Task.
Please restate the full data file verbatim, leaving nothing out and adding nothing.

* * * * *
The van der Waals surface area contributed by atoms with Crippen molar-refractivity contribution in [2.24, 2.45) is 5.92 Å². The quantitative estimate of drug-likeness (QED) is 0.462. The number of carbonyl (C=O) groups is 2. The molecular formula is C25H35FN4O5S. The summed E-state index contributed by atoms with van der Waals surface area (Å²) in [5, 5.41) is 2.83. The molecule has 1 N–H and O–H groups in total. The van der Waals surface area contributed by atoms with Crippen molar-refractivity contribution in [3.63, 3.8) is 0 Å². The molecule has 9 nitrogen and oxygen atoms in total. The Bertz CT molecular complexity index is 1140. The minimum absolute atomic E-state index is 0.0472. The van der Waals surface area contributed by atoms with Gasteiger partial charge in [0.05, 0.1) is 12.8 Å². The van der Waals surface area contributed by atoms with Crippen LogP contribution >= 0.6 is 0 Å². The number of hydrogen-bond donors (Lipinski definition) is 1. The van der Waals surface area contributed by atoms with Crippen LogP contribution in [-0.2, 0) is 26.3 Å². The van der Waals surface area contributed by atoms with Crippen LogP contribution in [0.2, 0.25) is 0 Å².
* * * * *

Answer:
The van der Waals surface area contributed by atoms with Crippen molar-refractivity contribution in [2.24, 2.45) is 5.92 Å². The quantitative estimate of drug-likeness (QED) is 0.462. The number of carbonyl (C=O) groups is 2. The molecular formula is C25H35FN4O5S. The summed E-state index contributed by atoms with van der Waals surface area (Å²) in [5, 5.41) is 2.83. The molecule has 1 N–H and O–H groups in total. The van der Waals surface area contributed by atoms with Crippen molar-refractivity contribution in [3.63, 3.8) is 0 Å². The molecule has 9 nitrogen and oxygen atoms in total. The Bertz CT molecular complexity index is 1140. The minimum absolute atomic E-state index is 0.0472. The van der Waals surface area contributed by atoms with Gasteiger partial charge in [0.05, 0.1) is 12.8 Å². The van der Waals surface area contributed by atoms with Crippen LogP contribution >= 0.6 is 0 Å². The number of hydrogen-bond donors (Lipinski definition) is 1. The van der Waals surface area contributed by atoms with Crippen LogP contribution in [-0.2, 0) is 26.3 Å². The van der Waals surface area contributed by atoms with Crippen LogP contribution in [0.2, 0.25) is 0 Å².